Research derived from the application of information and communication technologies in medicine operates in a context involving the globalization of collecting, sharing, storage, transfer and re-use of personal health data. Health data computerization within Clinical Information Systems (as Electronic Healthcare Records) should allow the re-use of health data for clinical research and public health purposes. One of the objects allowing the integration of healthcare and research information systems is the health data-warehouse (DWH). However, ethical-legal frameworks in force are not adapted to these DWHs because they were not conceived for re-using data in a different context than the one of their acquisition. For that matter, access modalities to data-warehouses must ensure the respect of patients' rights: information to the patient, as well as confidentiality and security. Through a bibliography research, some Ethical, legal and Social Issues (ELSI) have been identified: Patients' rights Modalities of implementation of the DWs; Solidarity and common good; Transparency and Trust. Comparative analysis between the Directive 95/46/CE and the "Proposal for regulation on protection of individuals with regard to the processing of personal data" shows that this regulation pretends allowing the re-use of key-coded data when aimed at a scientific purpose. However, since this new regulation does not align with the ethical and legal requirements at an operational level, a Code of practice on secondary use of Medical Data in scientific Research Projects has been developed at the European Level. This Code provides guidance for Innovative Medicine Initiative (IMI) and will help to propose practical solutions to overcome the issue of the re-use of data for research purposes. PMID:25991247

  20. Critical thinking by nurses on ethical issues like the termination of pregnancies

    OpenAIRE

    Botes, A.

    2000-01-01

    This research forms part of a larger interdisciplinary research project on the termination of pregnancies. The focus of this part of the project is on the ethical issues related to termination of pregnancies. The practice of the professional nurse is confronted with ethical dilemmas and disputes. Whether the nurse chooses to participate in the termination of pregnancies or not, the core function of the nurse is that of counseling and ethical decisionmaking. Effective counseling requires empat...

  1. Euthanasia of Severely Handicapped Infants: Ethical Issues.

    Science.gov (United States)

    Cohen, Libby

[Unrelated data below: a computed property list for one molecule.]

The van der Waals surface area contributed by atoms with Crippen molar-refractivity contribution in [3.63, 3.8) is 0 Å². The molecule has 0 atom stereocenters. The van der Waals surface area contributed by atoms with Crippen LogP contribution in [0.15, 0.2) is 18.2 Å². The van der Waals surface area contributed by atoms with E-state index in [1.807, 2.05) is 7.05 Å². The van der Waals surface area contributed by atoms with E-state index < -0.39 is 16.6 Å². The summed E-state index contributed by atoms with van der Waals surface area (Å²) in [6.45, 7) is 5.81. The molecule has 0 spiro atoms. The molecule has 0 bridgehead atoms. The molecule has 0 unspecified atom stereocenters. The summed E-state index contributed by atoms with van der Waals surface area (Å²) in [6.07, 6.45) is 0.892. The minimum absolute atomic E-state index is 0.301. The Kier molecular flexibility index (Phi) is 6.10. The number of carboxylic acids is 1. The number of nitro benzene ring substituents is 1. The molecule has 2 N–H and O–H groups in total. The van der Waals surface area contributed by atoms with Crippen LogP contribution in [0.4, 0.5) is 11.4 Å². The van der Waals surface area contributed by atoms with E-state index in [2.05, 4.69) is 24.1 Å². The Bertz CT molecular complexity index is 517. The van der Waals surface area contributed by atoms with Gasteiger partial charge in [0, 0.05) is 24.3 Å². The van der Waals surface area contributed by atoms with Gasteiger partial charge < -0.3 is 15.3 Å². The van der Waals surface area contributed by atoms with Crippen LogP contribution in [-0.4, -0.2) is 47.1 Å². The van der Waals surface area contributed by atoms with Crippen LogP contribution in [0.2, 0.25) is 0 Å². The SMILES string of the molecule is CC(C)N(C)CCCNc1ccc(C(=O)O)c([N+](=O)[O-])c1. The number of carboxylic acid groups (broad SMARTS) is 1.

Ethical decisions are involved in life and death decisions for severely handicapped infants. Although it has become common practice for physicians not to treat severely handicapped infants, the ethical considerations involved in euthanasia are complex. A review of the literature reveals that concerns center around the quality of life of the

  2. Ethical Issues for an Editorial Board: "Kairaranga"

    Science.gov (United States)

    Clark, John

    2008-01-01

    With academic journals, we think of the ethical aspects of the research contained in the articles rather than with the journal itself. However, journal editing has its own set of ethical concerns, which this article addresses. One is ensuring that the anonymity of institutions and participants, in research and the reporting of practice, is

  3. Workplace Literacy: Ethical Issues through the Lens of Experience

    Science.gov (United States)

    Folinsbee, Sue

    2009-01-01

    Even though principles to guide practice are crucial, there are no hard-and-fast rules for resolving ethical issues--dilemmas that are not easily resolvable because they present opposing values and outcomes that may harm to certain groups of people if not properly considered. This article describes a number of ethical dilemmas faced as a workplace

  4. Ethical issues surrounding the transplantation of human fetal tissues.

    Science.gov (United States)

    Hurd, R E

    1992-12-01

    Organ transplants have been one of the greatest advances in medicine. However, organs from living relatives or cadavers are in short supply, and many people die awaiting a donor organ. Increasing the donor pool by using organs from aborted fetuses has been proposed to increase the supply. In addition, there are benefits of using fetal tissue including its particular usefulness in children, the fact that it is not readily rejected, and its potential for growth. Guidelines for fetal research were issued in 1975, but a research moratorium was imposed in 1988 to allow study of ethical and legal issues. While the federal government delays in lifting the ban, several states have written laws governing experimentation with fetuses. Ethical arguments against using fetal tissue for organ transplant include a concern that this would create a branch of biomedicine which depends on the continuation of induced abortions. This could lead to neglect of research for other therapies. The timing and type of abortion should continue to benefit the mother, rather than the organ recipient. Ethicists debate whether or not use of aborted tissue implies complicity in the abortion process beyond that which exists for all members of a society which permits abortion. They also wonder whether knowing that some good could come of an abortion would influence a woman's decision to have one. Proposals to keep the use of fetal tissue ethical include banning the commercial use of sale of tissues, forbidding designation of the tissue recipient (to prevent harvesting fetal tissue for a relative), separating abortion counseling and management from harvesting of the tissue, and obtaining informed consent (perhaps from a proxy surrogate rather than from the mother) for the use of fetal tissue. When the medical and ethical communities have reached some consensus on these issues, crafted safeguards, and precluded conflicts of interest, then restrictions on government funding should be lifted. Whereas it would always be preferable to use tissue from spontaneous abortions or ectopic pregnancies, these sources are medically problematic. When consensus is reached, it should include a way in which medical workers can legitimately refuse to participate in the procedure on personal ethical grounds. PMID:1486733